The early phase of the Amadeo Modigliani’s artistic career, which was spent in Paris at the turn of 20th century, will be the focus of a new exhibition at New York’s Jewish Museum in September. “Modigliani Unmasked” will encompass approximately 150 of Modigliani’s early drawings, sculptures, and paintings, alongside a number of multicultural artifacts that influenced the artist’s cultural expression. The show will center on how anti-Semitic sentiments, prevalent in Paris at the time, helped shape the aesthetics of his work during his short, yet extremely prolific 14-year career.
Although Modigliani’s early work is typically viewed as subordinate to his late paintings, understanding the anti-Semitic social and cultural climate in which these early works were created is crucial to apprehending Modigliani’s overall oeuvre, and how it was influenced by his own interpretation of his identity as a Sephardic Jew.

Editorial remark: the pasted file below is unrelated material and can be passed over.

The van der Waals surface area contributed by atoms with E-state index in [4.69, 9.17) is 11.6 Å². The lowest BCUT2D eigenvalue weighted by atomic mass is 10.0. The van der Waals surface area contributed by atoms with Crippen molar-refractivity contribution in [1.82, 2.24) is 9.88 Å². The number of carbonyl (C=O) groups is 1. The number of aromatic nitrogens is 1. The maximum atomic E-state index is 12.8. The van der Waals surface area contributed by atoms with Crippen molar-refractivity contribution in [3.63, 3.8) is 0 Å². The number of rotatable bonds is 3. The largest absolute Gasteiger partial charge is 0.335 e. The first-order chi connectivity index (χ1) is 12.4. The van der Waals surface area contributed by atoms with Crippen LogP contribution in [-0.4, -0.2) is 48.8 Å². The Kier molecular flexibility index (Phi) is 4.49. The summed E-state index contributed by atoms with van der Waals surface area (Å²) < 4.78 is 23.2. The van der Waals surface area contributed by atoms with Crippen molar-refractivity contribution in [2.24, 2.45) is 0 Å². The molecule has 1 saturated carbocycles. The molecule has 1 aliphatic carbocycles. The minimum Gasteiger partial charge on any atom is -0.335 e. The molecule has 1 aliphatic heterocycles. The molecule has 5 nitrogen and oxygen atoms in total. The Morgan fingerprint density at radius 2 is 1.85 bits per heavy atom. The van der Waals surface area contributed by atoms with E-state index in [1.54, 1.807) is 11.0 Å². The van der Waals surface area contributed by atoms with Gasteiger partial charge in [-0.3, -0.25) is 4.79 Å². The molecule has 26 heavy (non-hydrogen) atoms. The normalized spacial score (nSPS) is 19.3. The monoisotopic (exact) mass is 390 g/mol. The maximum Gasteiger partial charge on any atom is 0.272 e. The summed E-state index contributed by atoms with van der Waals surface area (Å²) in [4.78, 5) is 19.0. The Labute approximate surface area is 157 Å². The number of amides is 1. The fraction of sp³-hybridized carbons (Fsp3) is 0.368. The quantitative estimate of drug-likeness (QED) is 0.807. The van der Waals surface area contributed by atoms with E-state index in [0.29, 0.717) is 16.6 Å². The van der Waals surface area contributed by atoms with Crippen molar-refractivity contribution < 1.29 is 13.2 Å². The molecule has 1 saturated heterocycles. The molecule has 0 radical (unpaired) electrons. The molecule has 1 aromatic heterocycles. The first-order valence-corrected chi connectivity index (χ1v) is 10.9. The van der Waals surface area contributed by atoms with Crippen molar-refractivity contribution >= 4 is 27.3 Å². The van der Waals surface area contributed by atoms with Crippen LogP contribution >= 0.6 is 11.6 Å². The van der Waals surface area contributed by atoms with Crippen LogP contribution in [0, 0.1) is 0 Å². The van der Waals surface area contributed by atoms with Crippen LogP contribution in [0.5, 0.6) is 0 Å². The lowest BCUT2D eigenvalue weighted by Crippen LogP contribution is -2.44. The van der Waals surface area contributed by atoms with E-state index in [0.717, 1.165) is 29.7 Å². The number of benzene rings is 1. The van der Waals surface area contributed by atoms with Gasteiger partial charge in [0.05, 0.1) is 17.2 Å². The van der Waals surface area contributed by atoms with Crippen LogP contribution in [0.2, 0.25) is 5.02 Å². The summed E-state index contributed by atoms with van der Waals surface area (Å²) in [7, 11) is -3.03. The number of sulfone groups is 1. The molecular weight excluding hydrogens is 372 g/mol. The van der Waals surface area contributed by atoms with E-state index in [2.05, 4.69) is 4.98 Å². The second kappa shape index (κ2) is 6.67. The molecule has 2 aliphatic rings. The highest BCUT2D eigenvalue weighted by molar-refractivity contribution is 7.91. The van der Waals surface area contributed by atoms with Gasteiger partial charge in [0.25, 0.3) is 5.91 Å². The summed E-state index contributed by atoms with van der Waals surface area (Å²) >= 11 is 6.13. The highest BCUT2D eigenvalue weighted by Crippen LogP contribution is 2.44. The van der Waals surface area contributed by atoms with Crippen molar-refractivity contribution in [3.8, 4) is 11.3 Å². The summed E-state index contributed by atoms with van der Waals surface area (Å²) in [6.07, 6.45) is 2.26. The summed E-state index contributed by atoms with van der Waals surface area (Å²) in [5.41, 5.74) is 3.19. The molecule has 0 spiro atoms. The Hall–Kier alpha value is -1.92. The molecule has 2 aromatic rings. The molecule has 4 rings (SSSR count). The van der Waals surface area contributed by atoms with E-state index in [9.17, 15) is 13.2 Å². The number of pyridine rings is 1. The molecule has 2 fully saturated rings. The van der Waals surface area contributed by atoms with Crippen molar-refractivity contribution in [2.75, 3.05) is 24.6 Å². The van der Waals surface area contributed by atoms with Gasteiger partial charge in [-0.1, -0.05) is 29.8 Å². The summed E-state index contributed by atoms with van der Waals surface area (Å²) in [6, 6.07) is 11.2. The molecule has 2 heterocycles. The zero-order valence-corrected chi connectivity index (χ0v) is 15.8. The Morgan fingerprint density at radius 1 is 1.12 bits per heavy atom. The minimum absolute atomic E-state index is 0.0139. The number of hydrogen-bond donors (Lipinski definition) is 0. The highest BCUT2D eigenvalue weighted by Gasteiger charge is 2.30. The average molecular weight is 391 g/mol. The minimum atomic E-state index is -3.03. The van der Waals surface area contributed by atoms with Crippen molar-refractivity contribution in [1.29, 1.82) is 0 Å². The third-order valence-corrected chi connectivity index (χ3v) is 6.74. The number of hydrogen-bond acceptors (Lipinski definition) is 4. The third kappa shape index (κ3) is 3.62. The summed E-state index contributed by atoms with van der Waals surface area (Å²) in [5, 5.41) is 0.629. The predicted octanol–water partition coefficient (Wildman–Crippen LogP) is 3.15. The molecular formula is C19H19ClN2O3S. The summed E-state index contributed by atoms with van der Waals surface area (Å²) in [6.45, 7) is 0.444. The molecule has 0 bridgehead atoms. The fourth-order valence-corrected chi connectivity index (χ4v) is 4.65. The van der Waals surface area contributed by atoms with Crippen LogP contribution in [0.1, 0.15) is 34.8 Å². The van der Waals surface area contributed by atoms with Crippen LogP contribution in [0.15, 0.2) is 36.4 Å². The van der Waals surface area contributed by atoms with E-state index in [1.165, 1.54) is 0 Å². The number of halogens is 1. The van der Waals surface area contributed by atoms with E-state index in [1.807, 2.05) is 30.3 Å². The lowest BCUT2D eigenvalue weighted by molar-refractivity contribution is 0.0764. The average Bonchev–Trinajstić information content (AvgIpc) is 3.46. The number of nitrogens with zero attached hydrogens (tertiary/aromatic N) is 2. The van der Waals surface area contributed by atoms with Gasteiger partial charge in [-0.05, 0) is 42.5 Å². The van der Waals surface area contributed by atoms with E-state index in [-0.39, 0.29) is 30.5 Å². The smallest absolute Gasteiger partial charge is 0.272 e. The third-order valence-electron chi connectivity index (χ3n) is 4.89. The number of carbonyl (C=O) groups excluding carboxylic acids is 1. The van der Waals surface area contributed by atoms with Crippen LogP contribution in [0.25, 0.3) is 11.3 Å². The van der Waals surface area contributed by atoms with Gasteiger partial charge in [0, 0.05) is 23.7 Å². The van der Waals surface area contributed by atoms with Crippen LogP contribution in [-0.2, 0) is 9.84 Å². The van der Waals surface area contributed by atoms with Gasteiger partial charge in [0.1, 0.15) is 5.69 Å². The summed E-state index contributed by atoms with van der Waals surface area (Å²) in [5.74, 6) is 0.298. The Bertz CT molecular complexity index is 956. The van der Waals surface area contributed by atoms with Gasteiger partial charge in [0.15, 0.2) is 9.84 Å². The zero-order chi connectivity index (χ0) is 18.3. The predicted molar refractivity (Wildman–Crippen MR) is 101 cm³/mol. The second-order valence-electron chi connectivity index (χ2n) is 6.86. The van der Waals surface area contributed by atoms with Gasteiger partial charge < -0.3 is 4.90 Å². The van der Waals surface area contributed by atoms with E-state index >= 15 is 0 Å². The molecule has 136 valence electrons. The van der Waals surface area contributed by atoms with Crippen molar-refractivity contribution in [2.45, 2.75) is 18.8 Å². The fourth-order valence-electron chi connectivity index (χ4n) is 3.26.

When he arrived in Paris in 1906, Modigliani for the first time in his life experienced social ostracism and anti-Semitism, propagated by the likes of the racist publisher Edouard Drumont who spread ideas that contrasted sharply with the artist’s more tolerant upbringing in Italy. At the same time, Modigliani was fluent in French thanks to his French mother who grew up in Marseille. This allowed the artist to blend in with the French culture, and move between different social spaces with greater ease than some of his fellow Jewish artists from Eastern Europe. read more